Basically whatever you’d like in your hand as you savour the magical colours of the Barcelona sunset – bring that. Some cold beers or a bottle of wine might be a good idea.

Also remember to bring some snacks for a picnic!

The last thing you want is to reach the top and realize “damn. I could really do with some Pringles right now.” If you’re opting for something a little classier, a classic picnic of bread, meat and cheese would likely do nicely.

NOTE: If you don’t want to carry any heavy drinks on your way up, know that when I went, there WAS a guy up there with a cooler selling beverages for about 2 euros a beer, 10 euros for a bottle of wine.

It’s not horrible, but it is certainly more expensive than the supermarkets, and depending on the time of day that you go, “the guy” (as I have started calling him) might not be there. Just FYI!

Have reasonable expectations… these bunkers are honestly the worst kept secret in Barcelona

While many guidebooks and articles romanticize these famous Barcelona bunkers as a “hidden gem” and a well-kept secret away from tourists, this is unfortunately no longer the case.

If you’re coming at sunset, you WILL encounter a lot of people. Even arriving 30 minutes before sunset on a weekday in January, I was greeted with plenty of company, with all the most ideal “perching” spots already taken.

So, if you’re looking for a quiet, secluded, romantic place to drink wine and make out, be warned that this is a popular spot among youngsters and backpackers, so large groups of rambunctious youths drinking beer might ruin the ambiance.

If you’re happy to overlook the crowds though, this spot is still well worth a visit.

Bring a flashlight or be prepared for the dark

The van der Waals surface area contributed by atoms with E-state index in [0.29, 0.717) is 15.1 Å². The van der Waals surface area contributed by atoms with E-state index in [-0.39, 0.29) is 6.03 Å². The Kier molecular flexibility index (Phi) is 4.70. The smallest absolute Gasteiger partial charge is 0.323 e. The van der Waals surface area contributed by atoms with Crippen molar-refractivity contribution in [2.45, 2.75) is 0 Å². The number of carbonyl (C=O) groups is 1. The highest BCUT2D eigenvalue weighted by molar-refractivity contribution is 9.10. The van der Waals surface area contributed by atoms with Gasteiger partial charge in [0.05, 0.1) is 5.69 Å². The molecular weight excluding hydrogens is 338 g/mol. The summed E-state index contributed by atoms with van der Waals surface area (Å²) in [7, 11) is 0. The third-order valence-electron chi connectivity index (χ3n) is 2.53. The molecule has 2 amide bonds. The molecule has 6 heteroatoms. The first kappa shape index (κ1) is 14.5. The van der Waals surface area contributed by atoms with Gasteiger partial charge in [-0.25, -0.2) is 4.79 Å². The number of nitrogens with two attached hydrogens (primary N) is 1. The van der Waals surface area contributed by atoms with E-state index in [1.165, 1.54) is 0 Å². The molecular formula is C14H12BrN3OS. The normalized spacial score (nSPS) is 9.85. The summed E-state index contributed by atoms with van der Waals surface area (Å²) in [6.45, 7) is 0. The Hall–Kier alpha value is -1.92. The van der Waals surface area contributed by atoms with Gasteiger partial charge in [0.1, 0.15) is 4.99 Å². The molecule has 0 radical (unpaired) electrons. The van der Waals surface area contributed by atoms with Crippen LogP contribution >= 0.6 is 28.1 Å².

I learned this the hard way, but you should know that it gets dark extremely quickly up at the Bunkers del Carmel, and if you stay for sunset, odds are you’re going to be clamouring back down in the dark.

Especially if you’re taking the park route back down, the visibility isn’t great so make sure you have a good flashlight app on your phone or bring a flashlight just in case.

Get to the Bunkers del Carmel BEFORE sunset, not AT sunset

Again, these famous Barcelona bunkers are one of the most popular spots in the city for sunset. If you arrive just at sunset, A) you’re probably gonna miss some of the show, because the climb is longer than many people think and B) you won’t have an ideal spot to sit and perch and drink and take shameless selfies, etc.

I would get to the bunkers at least an hour before the official sunset time. I went 30 minutes before and all the good sitting spots were already taken!

Consider coming for sunrise if you want a quieter experience

Because the Bunkers del Carmel offer 360 degree views, another option for dodging the intense sunset crowds is to come for sunrise, rather than sunset.

This of course requires waking up early, but the added bonus is you avoid the hordes of humans eager for that perfect sunset snap.

Any more questions about the Bunkers del Carmel?

I hope you enjoyed this thorough guide to visiting the famous Barcelona bunkers. Let me know in the comments if you have any other questions. Enjoy!